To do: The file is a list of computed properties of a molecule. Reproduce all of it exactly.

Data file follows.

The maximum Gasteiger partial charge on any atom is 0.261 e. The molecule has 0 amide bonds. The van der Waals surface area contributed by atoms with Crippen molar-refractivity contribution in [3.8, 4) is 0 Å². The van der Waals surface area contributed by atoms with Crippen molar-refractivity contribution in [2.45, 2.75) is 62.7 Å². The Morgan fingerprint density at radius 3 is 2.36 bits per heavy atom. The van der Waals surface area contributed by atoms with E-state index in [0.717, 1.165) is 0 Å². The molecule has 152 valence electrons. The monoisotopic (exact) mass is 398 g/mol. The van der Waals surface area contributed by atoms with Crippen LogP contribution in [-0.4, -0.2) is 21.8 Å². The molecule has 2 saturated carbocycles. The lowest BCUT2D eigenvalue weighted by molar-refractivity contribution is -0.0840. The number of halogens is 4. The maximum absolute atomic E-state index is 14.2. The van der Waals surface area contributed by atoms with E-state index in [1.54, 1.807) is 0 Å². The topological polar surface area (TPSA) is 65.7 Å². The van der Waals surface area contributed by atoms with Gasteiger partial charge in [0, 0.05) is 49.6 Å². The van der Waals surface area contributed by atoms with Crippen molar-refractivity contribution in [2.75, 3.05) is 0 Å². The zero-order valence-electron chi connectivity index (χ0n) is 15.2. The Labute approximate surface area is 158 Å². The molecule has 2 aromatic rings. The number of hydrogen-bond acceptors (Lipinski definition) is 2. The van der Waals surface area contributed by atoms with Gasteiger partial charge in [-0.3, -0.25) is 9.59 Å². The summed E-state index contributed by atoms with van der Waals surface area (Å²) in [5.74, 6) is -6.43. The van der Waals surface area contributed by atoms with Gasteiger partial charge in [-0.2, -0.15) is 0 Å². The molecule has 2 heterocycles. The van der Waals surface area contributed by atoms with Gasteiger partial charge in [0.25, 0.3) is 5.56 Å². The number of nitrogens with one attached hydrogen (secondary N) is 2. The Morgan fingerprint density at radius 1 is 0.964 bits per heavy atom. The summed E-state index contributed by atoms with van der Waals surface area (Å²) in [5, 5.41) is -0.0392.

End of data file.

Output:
The maximum Gasteiger partial charge on any atom is 0.261 e. The molecule has 0 amide bonds. The van der Waals surface area contributed by atoms with Crippen molar-refractivity contribution in [3.8, 4) is 0 Å². The van der Waals surface area contributed by atoms with Crippen molar-refractivity contribution in [2.45, 2.75) is 62.7 Å². The Morgan fingerprint density at radius 3 is 2.36 bits per heavy atom. The van der Waals surface area contributed by atoms with E-state index in [0.717, 1.165) is 0 Å². The molecule has 152 valence electrons. The monoisotopic (exact) mass is 398 g/mol. The van der Waals surface area contributed by atoms with Crippen LogP contribution in [-0.4, -0.2) is 21.8 Å². The molecule has 2 saturated carbocycles. The lowest BCUT2D eigenvalue weighted by molar-refractivity contribution is -0.0840. The number of halogens is 4. The maximum absolute atomic E-state index is 14.2. The van der Waals surface area contributed by atoms with E-state index in [1.54, 1.807) is 0 Å². The topological polar surface area (TPSA) is 65.7 Å². The van der Waals surface area contributed by atoms with Gasteiger partial charge in [0, 0.05) is 49.6 Å². The van der Waals surface area contributed by atoms with Crippen molar-refractivity contribution in [2.75, 3.05) is 0 Å². The zero-order valence-electron chi connectivity index (χ0n) is 15.2. The Labute approximate surface area is 158 Å². The molecule has 2 aromatic rings. The number of hydrogen-bond acceptors (Lipinski definition) is 2. The van der Waals surface area contributed by atoms with Gasteiger partial charge in [-0.3, -0.25) is 9.59 Å². The summed E-state index contributed by atoms with van der Waals surface area (Å²) in [5.74, 6) is -6.43. The van der Waals surface area contributed by atoms with Gasteiger partial charge in [-0.2, -0.15) is 0 Å². The molecule has 2 heterocycles. The van der Waals surface area contributed by atoms with Gasteiger partial charge in [0.25, 0.3) is 5.56 Å². The number of nitrogens with one attached hydrogen (secondary N) is 2. The Morgan fingerprint density at radius 1 is 0.964 bits per heavy atom. The summed E-state index contributed by atoms with van der Waals surface area (Å²) in [5, 5.41) is -0.0392.